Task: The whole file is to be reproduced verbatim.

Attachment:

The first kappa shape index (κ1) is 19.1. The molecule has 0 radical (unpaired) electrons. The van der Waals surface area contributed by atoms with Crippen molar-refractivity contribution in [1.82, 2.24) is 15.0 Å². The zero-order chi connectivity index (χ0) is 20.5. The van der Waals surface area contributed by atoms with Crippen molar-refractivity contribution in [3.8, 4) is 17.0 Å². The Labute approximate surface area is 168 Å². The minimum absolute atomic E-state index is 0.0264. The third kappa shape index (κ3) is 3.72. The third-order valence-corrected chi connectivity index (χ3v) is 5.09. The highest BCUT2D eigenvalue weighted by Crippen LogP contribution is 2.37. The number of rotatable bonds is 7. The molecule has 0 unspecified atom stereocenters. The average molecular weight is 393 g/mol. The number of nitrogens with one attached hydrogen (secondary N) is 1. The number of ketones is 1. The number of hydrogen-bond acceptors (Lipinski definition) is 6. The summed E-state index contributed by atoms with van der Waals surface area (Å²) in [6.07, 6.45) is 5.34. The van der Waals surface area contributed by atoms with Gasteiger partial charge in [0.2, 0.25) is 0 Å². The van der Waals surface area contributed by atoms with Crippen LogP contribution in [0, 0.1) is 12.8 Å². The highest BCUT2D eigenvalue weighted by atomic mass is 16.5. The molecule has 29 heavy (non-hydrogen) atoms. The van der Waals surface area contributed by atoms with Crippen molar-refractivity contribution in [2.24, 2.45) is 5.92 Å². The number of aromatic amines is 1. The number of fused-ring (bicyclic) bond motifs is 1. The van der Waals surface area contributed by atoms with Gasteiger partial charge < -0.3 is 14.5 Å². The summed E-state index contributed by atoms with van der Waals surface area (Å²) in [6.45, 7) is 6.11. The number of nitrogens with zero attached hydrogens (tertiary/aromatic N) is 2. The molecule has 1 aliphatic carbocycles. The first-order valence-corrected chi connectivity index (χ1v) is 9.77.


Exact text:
The first kappa shape index (κ1) is 19.1. The molecule has 0 radical (unpaired) electrons. The van der Waals surface area contributed by atoms with Crippen molar-refractivity contribution in [1.82, 2.24) is 15.0 Å². The zero-order chi connectivity index (χ0) is 20.5. The van der Waals surface area contributed by atoms with Crippen molar-refractivity contribution in [3.8, 4) is 17.0 Å². The Labute approximate surface area is 168 Å². The minimum absolute atomic E-state index is 0.0264. The third kappa shape index (κ3) is 3.72. The third-order valence-corrected chi connectivity index (χ3v) is 5.09. The highest BCUT2D eigenvalue weighted by Crippen LogP contribution is 2.37. The number of rotatable bonds is 7. The molecule has 0 unspecified atom stereocenters. The average molecular weight is 393 g/mol. The number of nitrogens with one attached hydrogen (secondary N) is 1. The number of ketones is 1. The number of hydrogen-bond acceptors (Lipinski definition) is 6. The summed E-state index contributed by atoms with van der Waals surface area (Å²) in [6.07, 6.45) is 5.34. The van der Waals surface area contributed by atoms with Gasteiger partial charge in [0.2, 0.25) is 0 Å². The van der Waals surface area contributed by atoms with Crippen LogP contribution in [0, 0.1) is 12.8 Å². The highest BCUT2D eigenvalue weighted by atomic mass is 16.5. The molecule has 29 heavy (non-hydrogen) atoms. The van der Waals surface area contributed by atoms with Crippen molar-refractivity contribution in [2.24, 2.45) is 5.92 Å². The number of aromatic amines is 1. The number of fused-ring (bicyclic) bond motifs is 1. The van der Waals surface area contributed by atoms with Gasteiger partial charge < -0.3 is 14.5 Å². The summed E-state index contributed by atoms with van der Waals surface area (Å²) in [6.45, 7) is 6.11. The number of nitrogens with zero attached hydrogens (tertiary/aromatic N) is 2. The molecule has 1 aliphatic carbocycles. The first-order valence-corrected chi connectivity index (χ1v) is 9.77.